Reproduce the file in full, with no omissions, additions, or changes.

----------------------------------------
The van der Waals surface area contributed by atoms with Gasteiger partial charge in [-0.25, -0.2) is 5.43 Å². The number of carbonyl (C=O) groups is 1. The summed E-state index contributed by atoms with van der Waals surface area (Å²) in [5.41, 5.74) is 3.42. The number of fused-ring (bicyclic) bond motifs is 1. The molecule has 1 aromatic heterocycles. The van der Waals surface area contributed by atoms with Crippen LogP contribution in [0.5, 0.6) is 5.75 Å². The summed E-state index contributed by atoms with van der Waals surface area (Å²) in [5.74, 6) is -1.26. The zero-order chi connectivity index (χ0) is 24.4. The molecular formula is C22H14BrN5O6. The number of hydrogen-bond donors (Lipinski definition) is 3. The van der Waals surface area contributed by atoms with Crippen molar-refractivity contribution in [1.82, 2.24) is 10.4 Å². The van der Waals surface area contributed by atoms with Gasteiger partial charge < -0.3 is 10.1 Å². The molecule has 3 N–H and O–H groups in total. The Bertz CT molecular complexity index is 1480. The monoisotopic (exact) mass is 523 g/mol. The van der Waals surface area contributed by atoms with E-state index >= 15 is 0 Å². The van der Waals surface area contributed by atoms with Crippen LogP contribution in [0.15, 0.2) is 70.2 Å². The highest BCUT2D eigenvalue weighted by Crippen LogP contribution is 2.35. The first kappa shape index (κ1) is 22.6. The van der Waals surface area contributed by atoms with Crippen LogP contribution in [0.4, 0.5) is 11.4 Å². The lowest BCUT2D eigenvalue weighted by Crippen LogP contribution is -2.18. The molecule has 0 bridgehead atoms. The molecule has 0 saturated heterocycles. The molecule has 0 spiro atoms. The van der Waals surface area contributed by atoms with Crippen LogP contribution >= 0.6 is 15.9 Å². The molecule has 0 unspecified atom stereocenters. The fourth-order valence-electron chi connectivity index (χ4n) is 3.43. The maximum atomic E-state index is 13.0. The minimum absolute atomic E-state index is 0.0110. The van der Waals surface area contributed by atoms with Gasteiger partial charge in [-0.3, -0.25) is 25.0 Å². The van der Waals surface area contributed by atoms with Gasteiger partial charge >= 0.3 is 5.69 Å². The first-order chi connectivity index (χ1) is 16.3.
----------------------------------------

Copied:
The van der Waals surface area contributed by atoms with Gasteiger partial charge in [-0.25, -0.2) is 5.43 Å². The number of carbonyl (C=O) groups is 1. The summed E-state index contributed by atoms with van der Waals surface area (Å²) in [5.41, 5.74) is 3.42. The number of fused-ring (bicyclic) bond motifs is 1. The molecule has 1 aromatic heterocycles. The van der Waals surface area contributed by atoms with Crippen LogP contribution in [0.5, 0.6) is 5.75 Å². The summed E-state index contributed by atoms with van der Waals surface area (Å²) in [5.74, 6) is -1.26. The zero-order chi connectivity index (χ0) is 24.4. The molecular formula is C22H14BrN5O6. The number of hydrogen-bond donors (Lipinski definition) is 3. The van der Waals surface area contributed by atoms with Crippen molar-refractivity contribution in [1.82, 2.24) is 10.4 Å². The van der Waals surface area contributed by atoms with Gasteiger partial charge < -0.3 is 10.1 Å². The molecule has 3 N–H and O–H groups in total. The Bertz CT molecular complexity index is 1480. The monoisotopic (exact) mass is 523 g/mol. The van der Waals surface area contributed by atoms with E-state index >= 15 is 0 Å². The van der Waals surface area contributed by atoms with Crippen LogP contribution in [0.15, 0.2) is 70.2 Å². The highest BCUT2D eigenvalue weighted by Crippen LogP contribution is 2.35. The first kappa shape index (κ1) is 22.6. The van der Waals surface area contributed by atoms with Crippen LogP contribution in [0.4, 0.5) is 11.4 Å². The lowest BCUT2D eigenvalue weighted by Crippen LogP contribution is -2.18. The molecule has 0 bridgehead atoms. The molecule has 0 saturated heterocycles. The molecule has 0 spiro atoms. The van der Waals surface area contributed by atoms with Crippen LogP contribution >= 0.6 is 15.9 Å². The molecule has 0 unspecified atom stereocenters. The fourth-order valence-electron chi connectivity index (χ4n) is 3.43. The maximum atomic E-state index is 13.0. The minimum absolute atomic E-state index is 0.0110. The van der Waals surface area contributed by atoms with Gasteiger partial charge in [-0.3, -0.25) is 25.0 Å². The van der Waals surface area contributed by atoms with Gasteiger partial charge >= 0.3 is 5.69 Å². The first-order chi connectivity index (χ1) is 16.3.